Restaurants that accept Mastercards may see specific restaurant interchange fees or general fees. That’s because Mastercard has restaurant-specific categories for some cards, but not others.
Specifically, Mastercard does not have a restaurant-specific category for basic consumer credit cards. However, it does have restaurant-specific categories for consumer “rewards” cards, debit cards, and prepaid cards. In this article, we’ll take a look at the credit card rates for restaurants that accept Mastercard.
Looking for a more general explanation of credit card processing costs? Check out our guide to accepting credit cards at restaurants for more information.
- Mastercard Restaurant Interchange Fees
- Restaurant Interchange Criteria
- Requirements Not Met
- Statement Abbreviations
Mastercard Restaurant Interchange Fees
As noted in the introduction, restaurants may see restaurant-specific or general interchange categories. It largely depends on the card type. Rewards cards, debit cards, and prepaid cards have their own restaurant interchange categories, while basic credit cards do not.
Rewards Credit Rates
There are only restaurant-specific interchange categories for “rewards” credit cards, not basic cards. Rewards cards include any card that offers perks for use, such as airline miles or cash back. Basic cards (called “core”) do not offer any perks / rewards.
The current Mastercard interchange rates for restaurants accepting a rewards credit card depend on the type of rewards card. There are a few different categories, as follows.
|Volume Rate||Per-Transaction Fee|
|Restaurant World High Value||2.20%||$0.10|
|Restaurant World Elite||2.20%||$0.10|
Source: Mastercard website.
Debit and Prepaid Rates
There are a few rates for debit and prepaid cards, but one of them is simply the “regulated” version of a debit category. Regulated debit cards are any cards issued by a bank that has at least $10 billion in assets. Interchange fees for regulated cards are capped by law. The current Mastercard debit and prepaid restaurant rates are as follows.
|Volume Rate||Per-Transaction Fee|
|Restaurant Debit Regulated||0.05%||$0.22|
Rates come directly from Mastercard’s interchange schedule and are subject to change.
Non-Rewards Card Rates
So, what about non-rewards consumer credit cards? They may receive Merit 3 interchange rates. That’s Mastercard’s fancy way of referring to “card-present” transactions – that is, the most common type of transaction for restaurants.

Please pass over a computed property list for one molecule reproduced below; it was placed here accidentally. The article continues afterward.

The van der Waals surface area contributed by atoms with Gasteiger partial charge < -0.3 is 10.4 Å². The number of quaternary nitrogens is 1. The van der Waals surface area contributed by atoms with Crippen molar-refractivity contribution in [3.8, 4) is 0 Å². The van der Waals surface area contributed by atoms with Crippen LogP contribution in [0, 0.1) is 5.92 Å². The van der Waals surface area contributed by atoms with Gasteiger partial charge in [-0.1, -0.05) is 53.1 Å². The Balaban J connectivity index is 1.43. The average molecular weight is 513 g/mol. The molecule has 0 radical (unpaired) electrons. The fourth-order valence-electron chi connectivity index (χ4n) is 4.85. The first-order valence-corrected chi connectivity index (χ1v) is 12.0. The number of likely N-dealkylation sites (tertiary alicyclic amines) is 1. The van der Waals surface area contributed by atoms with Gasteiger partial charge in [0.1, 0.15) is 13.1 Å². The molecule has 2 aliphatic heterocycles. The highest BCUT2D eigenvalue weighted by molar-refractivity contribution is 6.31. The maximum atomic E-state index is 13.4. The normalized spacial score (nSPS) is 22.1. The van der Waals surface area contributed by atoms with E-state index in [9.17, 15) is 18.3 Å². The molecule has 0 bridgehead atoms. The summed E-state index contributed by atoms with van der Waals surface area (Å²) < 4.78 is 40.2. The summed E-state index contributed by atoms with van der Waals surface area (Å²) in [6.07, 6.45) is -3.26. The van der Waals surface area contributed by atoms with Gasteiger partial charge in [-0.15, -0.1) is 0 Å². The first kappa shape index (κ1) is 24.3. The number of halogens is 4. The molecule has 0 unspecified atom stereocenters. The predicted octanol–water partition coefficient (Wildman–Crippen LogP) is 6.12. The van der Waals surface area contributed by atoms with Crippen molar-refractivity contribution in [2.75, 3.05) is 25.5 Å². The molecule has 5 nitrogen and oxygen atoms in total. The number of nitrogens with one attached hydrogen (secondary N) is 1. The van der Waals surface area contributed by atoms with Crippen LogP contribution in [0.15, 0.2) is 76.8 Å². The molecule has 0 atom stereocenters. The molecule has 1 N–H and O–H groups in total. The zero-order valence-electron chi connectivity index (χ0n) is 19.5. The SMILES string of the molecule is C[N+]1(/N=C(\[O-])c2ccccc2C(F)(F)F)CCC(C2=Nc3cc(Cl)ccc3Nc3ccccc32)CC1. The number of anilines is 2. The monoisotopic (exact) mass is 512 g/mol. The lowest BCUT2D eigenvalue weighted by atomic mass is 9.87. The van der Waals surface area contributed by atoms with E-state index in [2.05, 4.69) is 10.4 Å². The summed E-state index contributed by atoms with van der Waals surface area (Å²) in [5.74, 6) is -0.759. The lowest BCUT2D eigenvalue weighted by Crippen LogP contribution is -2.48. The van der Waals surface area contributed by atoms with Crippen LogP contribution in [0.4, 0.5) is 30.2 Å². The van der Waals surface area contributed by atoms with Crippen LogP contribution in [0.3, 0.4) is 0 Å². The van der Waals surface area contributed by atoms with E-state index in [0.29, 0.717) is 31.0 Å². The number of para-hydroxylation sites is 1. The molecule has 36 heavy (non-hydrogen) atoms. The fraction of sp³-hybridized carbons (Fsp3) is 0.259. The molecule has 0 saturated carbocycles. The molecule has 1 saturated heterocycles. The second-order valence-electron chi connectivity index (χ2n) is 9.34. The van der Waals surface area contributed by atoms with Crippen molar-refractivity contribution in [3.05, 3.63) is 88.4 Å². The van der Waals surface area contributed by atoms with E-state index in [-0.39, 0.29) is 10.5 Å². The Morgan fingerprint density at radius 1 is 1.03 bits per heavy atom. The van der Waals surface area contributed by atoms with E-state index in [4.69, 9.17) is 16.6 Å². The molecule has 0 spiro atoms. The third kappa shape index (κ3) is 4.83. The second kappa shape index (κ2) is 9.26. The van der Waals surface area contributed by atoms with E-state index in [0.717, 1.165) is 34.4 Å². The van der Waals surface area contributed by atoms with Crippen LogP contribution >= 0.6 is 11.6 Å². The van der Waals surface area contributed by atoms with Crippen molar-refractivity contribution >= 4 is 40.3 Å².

However, many factors affect interchange qualification. The transaction will “qualify” for the interchange category for which it meets all criteria. Let’s take a look at the restaurant interchange category criteria. (Merit 3 criteria for core credit cards can be found at the link above.)
Restaurant Interchange Criteria
There are several requirements for Mastercard’s restaurant interchange. Transactions and businesses must meet all requirements in order to qualify.
The business must be an eligible restaurant, with merchant category code (MCC) 5812. Fast food restaurants (merchant category code 5814) are only eligible for debit restaurant categories, not credit.
For all eligible card types (rewards credit, debit, and prepaid) the transaction must:
- Be processed “card present” – meaning swiped, dipped, or tapped to a credit card machine
- Provide 1 valid electronic authorization
- Be settled within 2 days of the transaction date
- Have a settlement MCC that matches the authorization MCC
Additionally, rewards cards must have a transaction total of $60 or less. Rewards cards used for restaurant purchases over $60 will instead receive Mastercard’s “travel and entertainment” interchange rates.
Requirements Not Met
If a transaction doesn’t meet all of the requirements noted above, it will not qualify for restaurant interchange. Instead, it will “downgrade” to a more expensive interchange category. Which category depends on which requirement was not met. If the transaction is “card not present” (keyed), it will fall to either Merit 1 or key-entered interchange. If it isn’t settled within 2 days, it will fall to Merit 1. If an electronic authorization isn’t provided or the MCCs don’t match, it will fall to Standard.
Some downgrades are unavoidable, but a lot of them indicates a problem with how you’re accepting or settling transactions. Furthermore, downgrades cost you more. CardFellow members can contact us for your free statement review to ensure you’re not paying for excessive downgrades.
On some processing statements, you’ll be able to see interchange categories. However, different processors can use different names or abbreviations. For rewards credit cards, you may see:
- MCW RESTRN (short for “Mastercard World Restaurant”)
- HV REST (for “High Value Restaurant”)
- MWE RESTRN (for “Mastercard World Elite Restaurant”)
For debit and prepaid cards, look for:
- MC REST D (short for “Mastercard Restaurant Debit”)
- RESTRNT PP (for “restaurant prepaid”)
Note that not all processors provide statements that list interchange. Notably, processors that use “flat rate” pricing (such as Square and PayPal) don’t provide statements listing interchange. That doesn’t mean that you don’t pay interchange. Rather, it simply means that you don’t see which specific interchange categories and rates applied to your transaction